|Publication number||US4537819 A|
|Application number||US 06/678,303|
|Publication date||Aug 27, 1985|
|Filing date||Dec 5, 1984|
|Priority date||Dec 5, 1984|
|Publication number||06678303, 678303, US 4537819 A, US 4537819A, US-A-4537819, US4537819 A, US4537819A|
|Inventors||Walter E. Schortmann, Dennis Metrick|
|Original Assignee||The Kendall Company|
|Export Citation||BiBTeX, EndNote, RefMan|
|Patent Citations (2), Referenced by (24), Classifications (13), Legal Events (7)|
|External Links: USPTO, USPTO Assignment, Espacenet|
A major problem exists today in the cleaning of modern kitchen/bathroom floors that are covered with the so-called "no-wax" urethane materials. Nearly all these urethane materials are heavily embossed and ordinary cleaning materials and/or applicators do not adequately remove soil from the embossed grooves that are present in the floor covering. Furthermore, the flat surfaces on the floor covering are difficult to clean well enough to restore them to their original lustre. Accordingly, a better cleaning product is needed.
The present invention provides such a product since it has the capability to scrub and clean the grooves as well as the flat sections of the embossed flooring in a manner far more effectively and conveniently than any prior art fabrics presently available.
The preferred embodiment of the present invention consists of a reticulated foam inserted between layers of nonwoven webs and the composite is entangled together by jets of high pressure fluid. This results in a fabric that has foam bristles protruding through it, which allows the fabric to not only clean a flat surface but to scrub within the grooves of the floor covering as well.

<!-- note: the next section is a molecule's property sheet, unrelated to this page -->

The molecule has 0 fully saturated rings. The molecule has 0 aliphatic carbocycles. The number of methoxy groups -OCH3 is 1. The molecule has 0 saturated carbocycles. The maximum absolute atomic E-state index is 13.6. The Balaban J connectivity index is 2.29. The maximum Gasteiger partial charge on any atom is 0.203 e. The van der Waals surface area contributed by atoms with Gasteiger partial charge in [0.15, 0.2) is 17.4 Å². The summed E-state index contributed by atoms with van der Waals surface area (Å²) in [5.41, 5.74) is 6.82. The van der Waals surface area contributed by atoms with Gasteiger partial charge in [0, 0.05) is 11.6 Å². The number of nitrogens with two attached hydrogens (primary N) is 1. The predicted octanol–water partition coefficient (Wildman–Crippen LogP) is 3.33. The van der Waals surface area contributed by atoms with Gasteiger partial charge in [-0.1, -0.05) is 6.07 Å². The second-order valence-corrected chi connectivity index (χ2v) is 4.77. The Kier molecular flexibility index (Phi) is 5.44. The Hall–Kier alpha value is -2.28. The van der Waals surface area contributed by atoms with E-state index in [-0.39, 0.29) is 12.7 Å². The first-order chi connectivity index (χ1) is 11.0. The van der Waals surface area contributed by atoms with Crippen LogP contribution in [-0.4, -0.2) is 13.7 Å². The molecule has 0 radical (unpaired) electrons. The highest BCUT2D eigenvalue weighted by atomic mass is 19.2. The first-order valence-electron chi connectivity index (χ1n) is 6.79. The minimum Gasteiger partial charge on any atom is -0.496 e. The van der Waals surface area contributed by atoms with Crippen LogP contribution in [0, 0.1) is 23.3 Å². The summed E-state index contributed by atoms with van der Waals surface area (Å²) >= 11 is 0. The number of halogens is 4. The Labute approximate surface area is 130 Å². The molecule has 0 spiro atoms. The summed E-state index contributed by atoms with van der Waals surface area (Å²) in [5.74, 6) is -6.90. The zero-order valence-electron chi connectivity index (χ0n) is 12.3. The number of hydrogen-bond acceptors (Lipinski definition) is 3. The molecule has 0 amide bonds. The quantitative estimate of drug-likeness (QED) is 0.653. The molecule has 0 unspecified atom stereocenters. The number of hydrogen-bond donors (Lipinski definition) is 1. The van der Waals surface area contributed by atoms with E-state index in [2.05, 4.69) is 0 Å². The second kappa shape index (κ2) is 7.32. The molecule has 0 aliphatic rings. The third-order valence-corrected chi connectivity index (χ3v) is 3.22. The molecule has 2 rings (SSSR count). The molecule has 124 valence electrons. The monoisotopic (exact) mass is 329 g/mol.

In U.S. Pat. No. 3,707,012, there is disclosed a scrub brush made of chemical foam having its own soap supply, which is used in surgical, cosmetics and industrial applications. A disadvantage to this particular type brush is that it is made totally out of foam, therefore having substantial body or stiffness. One other disadvantage is that this prior art brush, being made solely out of foam, will tend to disintegrate when used as a scrub brush for any length of time, because the structure of foam is inherently weak and cannot withstand the abrasion usually encountered in cleaning. Furthermore, the brushes are of a specific geometry, therefore have a minimum available surface area in comparision to a fabric.
In U.S. Pat. No. 3,611,468, there is disclosed a scrub brush comprised of two sections of foam, each having different hardnesses. One section being of relatively soft foam and the other section of substantially harder foam that is sufficiently stiff to carry out the scrubbing required of it. This approach would have the same disadvantages as the aforementioned prior art.
Other prior art relating to the present invention are U.S. Pat. Nos. 3,532,588 and 3,441,464. These patents use needle punching to insert a material into a foam base. Disadvantages of this prior art are obvious. Using a needle loom to punch material into foam is a very slow and expensive process. The resulting materials are also different than the present art because soft or flexible fibers are needle punched into the foam. The end result being that a portion of the soft or flexible fibers remain on the surface resulting in a soft surface. This type of material could possibly be used for cleaning purposes, such as wiping a surface, but would not be appropriate for scrubbing because of the soft fibers that extend out of the fabric. Another disadvantage of the aforementioned prior art is that heat is applied, to at least one surface of the prior art fabrics, which bonds the foam and fibers together, thus creating a fabric that is then stiff and not flexible.